Healthy You - Every Day

Heartfelt Reunion at LVH–Pocono

Man whose heart stopped on the slopes last year reunites with doctors, nurses

Close to 400 days ago, Steve Bomberger lay temporarily lifeless on the ski slopes at Camelback Resort in the Poconos.

On Wednesday, the situation was as different as a bunny slope from a double black-diamond run.

It was reunion day for Bomberger, 67, a volunteer ski ranger at Camelback, and those who had a hand in restarting his heart, saving his life and implanting a stent and defibrillator at Lehigh Valley Hospital (LVH)–Pocono.

Bomberger, a retired Delaware homebuilder from Landenberg, Chester County, was volunteering as a ranger on the slopes at Camelback last April 2, something he often did. His second home in nearby Pocono Pines puts him in the middle of Pocono ski territory.

“Cardiac care today for sudden out-of-hospital cardiac arrest is actually a team sport. We need a whole team to be able to get that patient back to life and be a functional person.” - Jonathan Goldner, DO

As he spoke with Camelback ski patrol members Mike Brong and Rich Miller, Bomberger’s world went dark, and he slumped to the snow with no heartbeat. Brong, a former paramedic, and Miller jumped into action, performing cardiopulmonary resuscitation (CPR) and calling into the ski patrol base for someone to bring an automated external defibrillator (AED).

Bomberger regained consciousness after the first shock from the AED. He was taken to LVH–Pocono, where Anil Gupta, MD, Chief of Cardiology, installed a stent in Bomberger’s partially blocked coronary artery.

Bomberger had an automated defibrillator implanted by cardiologist and electrophysiologist Simon Gringut, MD, as insurance against a future sudden cardiac arrest. Dr. Gringut says people who experience sudden cardiac arrest have a 50% chance of a recurrence, which is why the defibrillator was implanted.

Thanks and praise

“Cardiac care today for sudden out-of-hospital cardiac arrest is actually a team sport,” Jonathan Goldner, DO, Chief Medical Officer at LVH–Pocono and LVH–Dickson City, told those gathered at LVH–Pocono for the reunion. “We need a whole team to be able to get that patient back to life and be a functional person.”

Dr. Goldner credited all who played a role in helping Bomberger, from Miller and Brong’s use of CPR and the AED, to paramedics who took Bomberger to LVH–Pocono, to the hospital’s cardiac team.

“They [Brong and Miller] were the ones who made the cake. We just put the icing on,” Dr. Gupta says. He said their quick action prevented the need for more advanced cardiac care, such as a temporary heart pump. Bomberger’s heart suffered no damage when it stopped. Had Bomberger needed that more advanced care, it is only available in the region at LVH–Pocono.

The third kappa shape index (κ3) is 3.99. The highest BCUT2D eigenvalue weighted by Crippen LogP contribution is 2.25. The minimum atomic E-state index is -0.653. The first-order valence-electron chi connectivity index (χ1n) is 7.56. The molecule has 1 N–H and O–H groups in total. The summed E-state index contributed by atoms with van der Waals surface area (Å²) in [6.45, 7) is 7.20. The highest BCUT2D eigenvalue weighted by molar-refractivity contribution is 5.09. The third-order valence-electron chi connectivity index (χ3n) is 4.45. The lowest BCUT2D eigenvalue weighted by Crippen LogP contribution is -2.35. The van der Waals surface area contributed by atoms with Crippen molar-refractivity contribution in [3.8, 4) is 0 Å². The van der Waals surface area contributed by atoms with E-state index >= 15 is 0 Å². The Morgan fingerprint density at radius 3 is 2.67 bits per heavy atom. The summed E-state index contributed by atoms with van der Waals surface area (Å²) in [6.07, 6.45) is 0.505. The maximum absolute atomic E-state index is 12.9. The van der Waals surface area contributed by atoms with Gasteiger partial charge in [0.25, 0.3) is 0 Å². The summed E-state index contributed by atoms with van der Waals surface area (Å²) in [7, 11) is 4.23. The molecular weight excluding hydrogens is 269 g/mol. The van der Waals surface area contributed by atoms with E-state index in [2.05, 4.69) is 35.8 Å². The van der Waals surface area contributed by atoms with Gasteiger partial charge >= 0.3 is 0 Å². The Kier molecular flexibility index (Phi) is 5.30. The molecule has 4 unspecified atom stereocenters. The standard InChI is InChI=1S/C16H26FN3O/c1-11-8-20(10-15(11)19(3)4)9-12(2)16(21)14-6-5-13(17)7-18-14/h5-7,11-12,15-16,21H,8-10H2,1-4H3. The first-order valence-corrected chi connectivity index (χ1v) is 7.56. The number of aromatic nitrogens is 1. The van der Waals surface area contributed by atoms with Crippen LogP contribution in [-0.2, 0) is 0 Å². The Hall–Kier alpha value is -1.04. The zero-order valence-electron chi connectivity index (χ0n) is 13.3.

Brong and Miller remain modest about their good deed. They have credited their CPR and AED training for the happy ending to the story and are gratified to have been there when they were needed most.

Bomberger was at Wednesday’s reunion with his wife Natalie, who was back home in Landenberg, when she got the call last year about her husband. There were hugs aplenty, and even a few tears, as Steve Bomberger recounted the day his heart stopped on the slopes.

He called Miller and Brong his angels and thanked everyone for all they did for him. “God brought them on the trail that day to bring me back,” Bomberger says. “Wonderful doctors gave me the best care I could have asked for in an area I’m not familiar with. I’m not from the Poconos, I’m from down near Philadephia. I feel very grateful to have had such a great outcome.”

Dr. Goldner says more than 1,000 Americans die every day from out-of-hospital sudden cardiac arrest, with 60%-80% never making it to the hospital. Of those that get to a hospital, only about 10% survive.

Holding back tears, Bomberger told reunion attendees he cherishes being able to be with his loved ones. His daughter got married in October, and the fact that the odds last April were against him being there was not lost on anyone. “It was a very emotional day for me to be able to walk her down the aisle and think about the alternative of not being able to do that,” he says.

Lehigh Valley Heart and Vascular Institute


Learn CPR

Be prepared to make a difference at a moment’s notice

Explore More Articles